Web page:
Since early days the Church has
given to the Mother of God titles of holiness greater than those
which are given to any saint. She is called the All-holy, Panagia.
We venerate Her as One who is greater and holier than the Cherubim
and the Seraphim, greater than the angels of God who, endowed with
vision, can see, contemplate and adore, greater than the angels of
God who are, as it were, the throne of the Most High. Because the
ones as the others see, worship, serve God as their Lord, as their
Master, and yet somehow they remain farther from Him than She, who
in Her exceeding holiness has become the kin of God, has become the
Mother of the Incarnate Word, who is the Bride, the perfect
revelation of what the whole creation is called to be and to become.
The Feast of the Presentation of the
Mother of God to the Temple quite obviously raises historical
problems. We know that in Israel no one was allowed into the Holy of
Holies, that the High Priest entered it only once a year after
having undergone purification by sacrificial blood. What the feast
stands for primarily is described, enlarged on, in a sermon on
prayer written in the 19th century by Theophane the
Recluse. The Holy of Holies, he says, is the heart of hearts of
human worship. It is the place where men in the Old Testament can
meet God to the extent to which God can be met. It is the heart of
the mystery of Israel. It is also the point which somehow is beyond
the point of the sacrificed. The sacrifice opens the door to it. The
sacrifice somehow remains this side of it. And to enter into the
Holy of Holies means first and foremost to enter into that depth of
adoration, into that depth of prayer which makes one present to the
living God, which makes one stand face to face with the living God.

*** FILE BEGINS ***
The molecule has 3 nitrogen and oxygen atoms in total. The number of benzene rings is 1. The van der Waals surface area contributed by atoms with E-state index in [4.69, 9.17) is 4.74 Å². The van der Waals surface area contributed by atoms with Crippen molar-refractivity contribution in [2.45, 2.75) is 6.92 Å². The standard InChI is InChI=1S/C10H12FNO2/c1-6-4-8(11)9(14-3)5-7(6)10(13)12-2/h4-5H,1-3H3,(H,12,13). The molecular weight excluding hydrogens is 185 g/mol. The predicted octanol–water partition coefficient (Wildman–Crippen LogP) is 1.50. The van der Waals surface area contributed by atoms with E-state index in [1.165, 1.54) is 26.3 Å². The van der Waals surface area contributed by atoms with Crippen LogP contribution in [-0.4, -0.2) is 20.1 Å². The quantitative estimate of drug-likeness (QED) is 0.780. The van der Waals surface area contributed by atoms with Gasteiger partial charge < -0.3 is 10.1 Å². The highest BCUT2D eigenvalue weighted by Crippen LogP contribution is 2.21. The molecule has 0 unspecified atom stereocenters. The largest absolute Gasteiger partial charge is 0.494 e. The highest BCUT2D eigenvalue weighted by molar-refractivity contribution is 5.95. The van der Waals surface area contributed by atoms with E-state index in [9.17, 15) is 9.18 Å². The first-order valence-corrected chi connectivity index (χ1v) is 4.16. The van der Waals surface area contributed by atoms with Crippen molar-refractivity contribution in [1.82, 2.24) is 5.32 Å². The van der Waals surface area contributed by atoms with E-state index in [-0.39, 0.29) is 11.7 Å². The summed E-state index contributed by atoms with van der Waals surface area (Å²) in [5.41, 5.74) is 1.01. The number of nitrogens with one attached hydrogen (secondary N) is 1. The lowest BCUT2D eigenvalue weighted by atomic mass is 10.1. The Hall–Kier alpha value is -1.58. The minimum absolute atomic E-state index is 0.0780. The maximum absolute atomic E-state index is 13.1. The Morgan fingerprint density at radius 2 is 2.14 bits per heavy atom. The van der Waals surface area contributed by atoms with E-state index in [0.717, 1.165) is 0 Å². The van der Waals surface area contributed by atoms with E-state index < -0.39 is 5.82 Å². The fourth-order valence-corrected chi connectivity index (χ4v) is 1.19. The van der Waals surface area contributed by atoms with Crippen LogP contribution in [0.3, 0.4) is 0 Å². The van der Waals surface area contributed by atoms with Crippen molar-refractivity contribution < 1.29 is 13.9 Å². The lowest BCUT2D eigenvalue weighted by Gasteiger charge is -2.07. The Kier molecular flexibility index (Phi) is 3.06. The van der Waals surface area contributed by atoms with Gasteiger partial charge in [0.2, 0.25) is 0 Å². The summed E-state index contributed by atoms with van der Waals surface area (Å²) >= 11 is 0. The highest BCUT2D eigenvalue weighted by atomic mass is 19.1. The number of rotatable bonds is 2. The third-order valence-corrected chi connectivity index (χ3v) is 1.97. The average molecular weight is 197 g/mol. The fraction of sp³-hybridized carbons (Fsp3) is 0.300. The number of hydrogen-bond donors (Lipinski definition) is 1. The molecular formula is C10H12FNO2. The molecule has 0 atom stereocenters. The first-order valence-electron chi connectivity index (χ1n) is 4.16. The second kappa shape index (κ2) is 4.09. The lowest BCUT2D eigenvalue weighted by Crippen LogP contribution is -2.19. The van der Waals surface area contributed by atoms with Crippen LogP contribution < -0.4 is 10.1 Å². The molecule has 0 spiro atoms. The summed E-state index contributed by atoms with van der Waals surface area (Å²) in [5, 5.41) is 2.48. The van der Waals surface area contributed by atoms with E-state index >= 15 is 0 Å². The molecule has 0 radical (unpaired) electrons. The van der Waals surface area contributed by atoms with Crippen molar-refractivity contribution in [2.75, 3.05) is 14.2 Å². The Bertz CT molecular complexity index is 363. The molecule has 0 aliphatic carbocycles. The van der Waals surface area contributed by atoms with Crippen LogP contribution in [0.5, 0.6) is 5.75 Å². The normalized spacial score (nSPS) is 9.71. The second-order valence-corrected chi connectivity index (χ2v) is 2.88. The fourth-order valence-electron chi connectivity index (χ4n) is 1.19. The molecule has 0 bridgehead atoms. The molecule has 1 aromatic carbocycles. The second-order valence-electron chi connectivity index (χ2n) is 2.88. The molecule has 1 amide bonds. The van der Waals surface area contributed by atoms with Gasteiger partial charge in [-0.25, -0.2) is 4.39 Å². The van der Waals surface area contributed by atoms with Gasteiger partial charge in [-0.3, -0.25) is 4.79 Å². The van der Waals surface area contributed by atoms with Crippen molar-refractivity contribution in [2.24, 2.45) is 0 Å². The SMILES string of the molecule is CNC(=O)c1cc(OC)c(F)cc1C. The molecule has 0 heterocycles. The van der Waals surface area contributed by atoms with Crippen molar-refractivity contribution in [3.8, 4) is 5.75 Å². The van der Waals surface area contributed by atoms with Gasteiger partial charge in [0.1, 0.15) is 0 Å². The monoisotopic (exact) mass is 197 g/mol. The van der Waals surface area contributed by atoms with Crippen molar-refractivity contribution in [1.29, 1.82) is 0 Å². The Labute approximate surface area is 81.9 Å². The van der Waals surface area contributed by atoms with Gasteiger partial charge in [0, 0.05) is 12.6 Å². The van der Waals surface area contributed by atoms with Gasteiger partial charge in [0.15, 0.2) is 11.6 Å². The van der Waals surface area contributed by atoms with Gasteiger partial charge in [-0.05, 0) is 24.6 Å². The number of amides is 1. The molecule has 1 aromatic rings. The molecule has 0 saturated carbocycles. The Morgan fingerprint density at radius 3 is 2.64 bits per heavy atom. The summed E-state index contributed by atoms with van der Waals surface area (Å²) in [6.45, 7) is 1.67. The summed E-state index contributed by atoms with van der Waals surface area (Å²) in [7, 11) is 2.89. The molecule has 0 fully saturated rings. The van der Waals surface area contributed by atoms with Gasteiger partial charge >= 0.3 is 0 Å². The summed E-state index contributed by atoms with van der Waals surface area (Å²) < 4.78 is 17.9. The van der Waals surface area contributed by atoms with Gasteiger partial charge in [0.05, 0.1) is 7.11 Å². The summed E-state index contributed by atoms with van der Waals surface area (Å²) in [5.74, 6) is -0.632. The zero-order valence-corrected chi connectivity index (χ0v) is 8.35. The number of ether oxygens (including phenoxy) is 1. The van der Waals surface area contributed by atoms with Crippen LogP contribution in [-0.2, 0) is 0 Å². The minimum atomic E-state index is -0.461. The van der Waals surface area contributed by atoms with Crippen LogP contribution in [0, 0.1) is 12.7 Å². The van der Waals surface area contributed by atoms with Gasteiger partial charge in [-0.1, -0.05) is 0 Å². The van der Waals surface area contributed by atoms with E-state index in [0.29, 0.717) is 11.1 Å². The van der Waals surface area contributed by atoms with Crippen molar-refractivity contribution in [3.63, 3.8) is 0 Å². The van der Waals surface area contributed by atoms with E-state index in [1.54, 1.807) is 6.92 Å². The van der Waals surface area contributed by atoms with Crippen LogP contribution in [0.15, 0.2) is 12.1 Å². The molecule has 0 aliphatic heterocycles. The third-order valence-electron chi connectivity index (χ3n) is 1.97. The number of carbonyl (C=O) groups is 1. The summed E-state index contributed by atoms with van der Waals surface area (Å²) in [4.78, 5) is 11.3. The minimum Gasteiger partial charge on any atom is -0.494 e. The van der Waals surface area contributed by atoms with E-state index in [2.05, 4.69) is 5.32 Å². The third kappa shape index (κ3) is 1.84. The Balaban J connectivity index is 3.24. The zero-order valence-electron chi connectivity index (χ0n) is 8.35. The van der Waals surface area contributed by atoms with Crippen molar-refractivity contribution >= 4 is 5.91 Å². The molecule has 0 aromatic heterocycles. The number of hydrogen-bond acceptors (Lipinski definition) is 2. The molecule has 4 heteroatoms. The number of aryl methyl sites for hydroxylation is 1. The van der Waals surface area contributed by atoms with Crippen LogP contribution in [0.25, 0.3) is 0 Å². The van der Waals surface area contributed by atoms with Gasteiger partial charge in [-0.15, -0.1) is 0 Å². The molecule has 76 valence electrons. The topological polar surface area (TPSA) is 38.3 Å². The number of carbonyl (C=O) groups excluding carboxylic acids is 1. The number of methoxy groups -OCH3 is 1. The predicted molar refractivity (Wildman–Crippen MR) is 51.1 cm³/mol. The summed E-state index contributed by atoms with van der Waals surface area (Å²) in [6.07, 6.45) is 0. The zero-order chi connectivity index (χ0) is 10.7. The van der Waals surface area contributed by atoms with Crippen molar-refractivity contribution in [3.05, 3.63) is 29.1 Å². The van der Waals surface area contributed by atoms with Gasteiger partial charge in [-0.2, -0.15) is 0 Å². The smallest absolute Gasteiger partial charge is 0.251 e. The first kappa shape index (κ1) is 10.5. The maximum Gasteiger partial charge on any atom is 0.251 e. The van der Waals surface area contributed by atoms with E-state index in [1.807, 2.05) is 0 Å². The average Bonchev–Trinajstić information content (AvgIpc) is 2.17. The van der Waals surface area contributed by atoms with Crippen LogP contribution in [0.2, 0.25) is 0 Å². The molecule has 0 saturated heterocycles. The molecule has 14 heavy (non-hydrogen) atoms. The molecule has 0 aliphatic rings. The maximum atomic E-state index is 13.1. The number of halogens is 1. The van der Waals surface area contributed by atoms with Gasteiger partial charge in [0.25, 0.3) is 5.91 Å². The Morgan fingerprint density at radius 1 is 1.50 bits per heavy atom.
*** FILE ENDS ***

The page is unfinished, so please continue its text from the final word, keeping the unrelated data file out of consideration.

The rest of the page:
The presentation of the Mother of God, apart from historical
features, is extolled by the Church because it indicates to us where
She stands in the whole of Her life, in the divine presence in
complete surrender, in complete adoration.
Tradition has it that she was
brought by Joachim and Anna. On the icons you can see young girls
with candles bringing her to the temples. She was handed over to the
high priest, who took Her into the place to which he had no access
himself. Now I don't think there is any advantage in discussing the
possible historicity of an event of that kind. From a purely
historical point of view it is unlikely that it could have happened.
But what matters is what it stands for, and it stands for a moment
when, having reached the maturity of a young child, but the maturity
of one who can already worship, serve, lend an ear, be ready to
respond and to obey, She chose all that and went into that depth of
obedience, of listening, of attention to what was God's will. By
what I say I do not mean to say that it did or did not happen. But
what matters as far as She is concerned is obviously this aspect of
the thing much more than the historicity of the event as described
in icons or in folkloric tradition.